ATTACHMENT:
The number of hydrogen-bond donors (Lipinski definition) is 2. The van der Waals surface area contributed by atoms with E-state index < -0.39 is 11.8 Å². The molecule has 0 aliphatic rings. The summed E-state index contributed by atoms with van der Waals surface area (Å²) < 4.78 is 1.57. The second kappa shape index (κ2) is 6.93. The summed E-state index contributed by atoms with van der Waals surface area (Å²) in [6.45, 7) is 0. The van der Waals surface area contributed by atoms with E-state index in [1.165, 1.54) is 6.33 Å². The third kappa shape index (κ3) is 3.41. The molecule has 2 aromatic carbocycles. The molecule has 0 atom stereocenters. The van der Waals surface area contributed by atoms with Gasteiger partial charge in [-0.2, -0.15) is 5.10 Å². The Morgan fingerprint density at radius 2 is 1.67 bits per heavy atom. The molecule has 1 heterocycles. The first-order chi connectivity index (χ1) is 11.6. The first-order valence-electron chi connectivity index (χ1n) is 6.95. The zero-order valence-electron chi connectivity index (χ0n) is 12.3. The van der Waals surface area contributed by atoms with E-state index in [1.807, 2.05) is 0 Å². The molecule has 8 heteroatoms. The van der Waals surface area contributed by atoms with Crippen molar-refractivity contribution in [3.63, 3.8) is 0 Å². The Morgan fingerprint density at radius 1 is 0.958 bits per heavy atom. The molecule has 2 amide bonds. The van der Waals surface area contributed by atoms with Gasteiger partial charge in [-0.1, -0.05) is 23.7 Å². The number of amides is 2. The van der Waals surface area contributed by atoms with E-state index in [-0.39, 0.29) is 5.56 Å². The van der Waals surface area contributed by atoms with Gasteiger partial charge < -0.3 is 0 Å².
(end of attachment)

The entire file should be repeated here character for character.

The number of hydrogen-bond donors (Lipinski definition) is 2. The van der Waals surface area contributed by atoms with E-state index < -0.39 is 11.8 Å². The molecule has 0 aliphatic rings. The summed E-state index contributed by atoms with van der Waals surface area (Å²) < 4.78 is 1.57. The second kappa shape index (κ2) is 6.93. The summed E-state index contributed by atoms with van der Waals surface area (Å²) in [6.45, 7) is 0. The van der Waals surface area contributed by atoms with E-state index in [1.165, 1.54) is 6.33 Å². The third kappa shape index (κ3) is 3.41. The molecule has 2 aromatic carbocycles. The molecule has 0 atom stereocenters. The van der Waals surface area contributed by atoms with Gasteiger partial charge in [-0.2, -0.15) is 5.10 Å². The Morgan fingerprint density at radius 2 is 1.67 bits per heavy atom. The molecule has 1 heterocycles. The first-order chi connectivity index (χ1) is 11.6. The first-order valence-electron chi connectivity index (χ1n) is 6.95. The zero-order valence-electron chi connectivity index (χ0n) is 12.3. The van der Waals surface area contributed by atoms with E-state index in [1.807, 2.05) is 0 Å². The molecule has 8 heteroatoms. The van der Waals surface area contributed by atoms with Crippen molar-refractivity contribution in [3.63, 3.8) is 0 Å². The Morgan fingerprint density at radius 1 is 0.958 bits per heavy atom. The molecule has 2 amide bonds. The van der Waals surface area contributed by atoms with Gasteiger partial charge in [-0.1, -0.05) is 23.7 Å². The number of amides is 2. The van der Waals surface area contributed by atoms with E-state index in [-0.39, 0.29) is 5.56 Å². The van der Waals surface area contributed by atoms with Gasteiger partial charge < -0.3 is 0 Å².